VANCOUVER -- If General Motors Place served as the venue for the rest of the Stanley Cup Playoffs, Chicago officials could start planning a Stanley Cup parade down Michigan Avenue right now.
It doesn't, so the Blackhawks, 5-1 in the playoffs over the past two springs in Vancouver, will happily leave the Northwest for the Silicon Valley to begin preparations for the Western Conference Final.
Chicago scored two early goals in the second period and then got a key shorthanded goal for insurance purposes just before the intermission. Vancouver got one back in the third, but the Hawks scored twice more for a 5-1 rout Tuesday night that for the second time in exactly 365 days gave them a six-game series win over the Canucks.
"We are pretty comfortable here," said Dave Bolland, who scored that backbreaking shorthanded goal on a breakaway with 44.7 seconds left in the second period. "All the guys love playing here. I don't know what it is, but it's fun."
The start date for the Western Conference Final has not yet been announced. Chicago, in the conference final for the second year in a row for the first time since 1989 and '90, won three of the four regular-season meetings against the Sharks, two in overtime. They were 2-0 at HP Pavilion, but the Sharks have been resting since knocking out Detroit in five games last Saturday.
Detroit eliminated the Hawks in the Western Final in five games a year ago. Bolland said this year's team learned a lot from that experience.
"When we played Detroit last year, we didn't know what it was going to be about," Bolland added. "We know the level we have to take it to now."
They took it there Tuesday after getting burned by Canucks goalie Roberto Luongo several times in the first period.
Luongo, with 12 of his 30 saves through 20 minutes, looked poised for another huge night, similar to the one he had in Game 5 on Sunday at the United Center when he made 29 saves in a 4-1 victory. But everything unraveled for the Canucks early in the second when the Hawks scored twice within 36 seconds.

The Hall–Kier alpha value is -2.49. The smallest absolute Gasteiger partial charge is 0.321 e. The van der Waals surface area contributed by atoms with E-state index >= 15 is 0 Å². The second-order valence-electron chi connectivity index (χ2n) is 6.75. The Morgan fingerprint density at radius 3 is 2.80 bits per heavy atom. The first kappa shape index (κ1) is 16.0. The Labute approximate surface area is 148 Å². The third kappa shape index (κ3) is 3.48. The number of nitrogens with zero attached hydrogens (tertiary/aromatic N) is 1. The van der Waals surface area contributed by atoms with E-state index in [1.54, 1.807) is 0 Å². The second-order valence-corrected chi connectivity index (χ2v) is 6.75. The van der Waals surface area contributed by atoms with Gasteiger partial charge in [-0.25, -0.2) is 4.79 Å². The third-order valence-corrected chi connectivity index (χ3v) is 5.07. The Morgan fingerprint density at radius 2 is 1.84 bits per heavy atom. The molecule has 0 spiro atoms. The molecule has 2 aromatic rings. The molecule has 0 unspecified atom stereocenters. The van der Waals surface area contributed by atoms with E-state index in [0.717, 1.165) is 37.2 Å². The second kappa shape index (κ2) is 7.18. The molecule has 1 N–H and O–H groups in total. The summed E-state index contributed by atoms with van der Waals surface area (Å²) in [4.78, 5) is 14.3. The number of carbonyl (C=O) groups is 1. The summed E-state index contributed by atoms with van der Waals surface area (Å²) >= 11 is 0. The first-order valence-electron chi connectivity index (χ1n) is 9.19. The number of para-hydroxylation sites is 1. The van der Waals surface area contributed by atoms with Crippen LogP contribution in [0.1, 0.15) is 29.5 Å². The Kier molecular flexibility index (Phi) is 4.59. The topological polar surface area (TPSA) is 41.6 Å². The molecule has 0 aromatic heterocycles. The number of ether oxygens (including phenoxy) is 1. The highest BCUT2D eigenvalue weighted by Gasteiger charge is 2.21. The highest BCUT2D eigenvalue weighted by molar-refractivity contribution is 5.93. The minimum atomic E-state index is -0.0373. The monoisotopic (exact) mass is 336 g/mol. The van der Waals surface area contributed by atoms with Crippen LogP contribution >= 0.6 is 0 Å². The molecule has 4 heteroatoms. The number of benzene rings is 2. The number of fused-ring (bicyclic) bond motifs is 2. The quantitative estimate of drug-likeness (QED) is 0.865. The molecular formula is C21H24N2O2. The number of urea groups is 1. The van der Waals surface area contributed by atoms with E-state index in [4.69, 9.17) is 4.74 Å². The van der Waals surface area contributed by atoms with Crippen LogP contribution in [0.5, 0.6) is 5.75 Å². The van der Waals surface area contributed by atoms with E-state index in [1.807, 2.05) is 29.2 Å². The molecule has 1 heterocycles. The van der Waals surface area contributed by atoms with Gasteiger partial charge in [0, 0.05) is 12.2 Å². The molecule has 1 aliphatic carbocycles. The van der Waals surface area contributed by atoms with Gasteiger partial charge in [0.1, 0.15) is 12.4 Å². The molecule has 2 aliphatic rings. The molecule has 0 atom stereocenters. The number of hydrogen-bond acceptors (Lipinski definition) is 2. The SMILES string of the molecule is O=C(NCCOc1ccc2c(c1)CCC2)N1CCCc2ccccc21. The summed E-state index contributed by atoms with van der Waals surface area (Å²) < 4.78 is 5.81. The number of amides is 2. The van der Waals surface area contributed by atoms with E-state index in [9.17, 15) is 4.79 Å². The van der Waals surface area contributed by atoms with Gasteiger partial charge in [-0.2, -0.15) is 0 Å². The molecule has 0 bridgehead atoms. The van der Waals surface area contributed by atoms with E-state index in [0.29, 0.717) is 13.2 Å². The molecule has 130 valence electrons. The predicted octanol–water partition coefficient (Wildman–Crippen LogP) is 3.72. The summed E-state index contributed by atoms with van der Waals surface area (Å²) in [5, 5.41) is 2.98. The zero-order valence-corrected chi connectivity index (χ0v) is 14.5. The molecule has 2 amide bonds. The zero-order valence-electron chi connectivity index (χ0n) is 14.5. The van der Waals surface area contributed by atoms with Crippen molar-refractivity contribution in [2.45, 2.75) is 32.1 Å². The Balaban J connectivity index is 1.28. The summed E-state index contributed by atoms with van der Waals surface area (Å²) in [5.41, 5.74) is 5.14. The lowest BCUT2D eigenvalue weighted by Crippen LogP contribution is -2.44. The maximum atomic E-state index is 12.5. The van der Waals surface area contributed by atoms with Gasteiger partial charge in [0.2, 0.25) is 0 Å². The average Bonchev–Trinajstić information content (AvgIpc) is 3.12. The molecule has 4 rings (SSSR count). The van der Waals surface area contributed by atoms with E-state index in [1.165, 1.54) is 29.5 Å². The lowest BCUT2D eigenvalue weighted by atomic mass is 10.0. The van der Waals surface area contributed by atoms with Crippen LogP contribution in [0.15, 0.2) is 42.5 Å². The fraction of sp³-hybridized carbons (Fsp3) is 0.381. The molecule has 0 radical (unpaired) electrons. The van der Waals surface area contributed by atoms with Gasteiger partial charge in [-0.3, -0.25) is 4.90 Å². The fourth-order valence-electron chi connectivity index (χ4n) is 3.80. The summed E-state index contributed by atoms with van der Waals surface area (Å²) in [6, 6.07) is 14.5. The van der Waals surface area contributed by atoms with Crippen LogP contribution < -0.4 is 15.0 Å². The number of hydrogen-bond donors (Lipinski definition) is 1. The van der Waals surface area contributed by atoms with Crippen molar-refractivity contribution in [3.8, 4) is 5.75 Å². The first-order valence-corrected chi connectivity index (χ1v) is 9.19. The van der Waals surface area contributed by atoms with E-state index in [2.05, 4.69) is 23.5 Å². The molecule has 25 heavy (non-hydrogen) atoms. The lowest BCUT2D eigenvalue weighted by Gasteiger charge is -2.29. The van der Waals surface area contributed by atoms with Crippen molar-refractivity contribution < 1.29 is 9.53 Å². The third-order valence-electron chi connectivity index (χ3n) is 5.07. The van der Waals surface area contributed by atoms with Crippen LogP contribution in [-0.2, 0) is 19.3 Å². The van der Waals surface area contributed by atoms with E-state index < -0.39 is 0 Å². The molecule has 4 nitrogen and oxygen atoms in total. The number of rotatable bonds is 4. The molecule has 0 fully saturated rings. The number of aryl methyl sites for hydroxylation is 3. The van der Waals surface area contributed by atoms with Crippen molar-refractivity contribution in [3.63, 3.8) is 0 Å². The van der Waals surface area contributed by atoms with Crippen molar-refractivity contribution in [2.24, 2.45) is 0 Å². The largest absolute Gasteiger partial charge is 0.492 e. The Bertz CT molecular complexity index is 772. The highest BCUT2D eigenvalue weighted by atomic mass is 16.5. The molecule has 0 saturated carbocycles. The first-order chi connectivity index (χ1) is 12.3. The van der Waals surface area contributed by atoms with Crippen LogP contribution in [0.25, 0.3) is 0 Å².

Luongo had little chance on either goal -- and the Canucks had none after they went in.
Troy Brouwer beat Kyle Wellwood into the high slot and chipped Patrick Sharp's pass past the goalie into the right corner of the net at two minutes. Thirty-six seconds later, Kevin Bieksa overskated the puck in the neutral zone, leaving it for Kris Versteeg, who started an odd-man rush into the zone. Instead of passing, Versteeg shot from the right circle into the wide open far side.
Just like that it was 2-0 and somewhere in the San Jose coach Todd McLellan started to breakout his book on the Blackhawks. Bolland, with some help from Pavol Demitra, made sure McLellan could spend the third period diligently flipping through his notes.
Demitra, playing the point on the Canucks' power play, turned the puck over as he attempted a pass to Kyle Wellwood. Bolland scooped it up and raced three-quarters of the way down the ice on a breakaway before putting the puck past Luongo.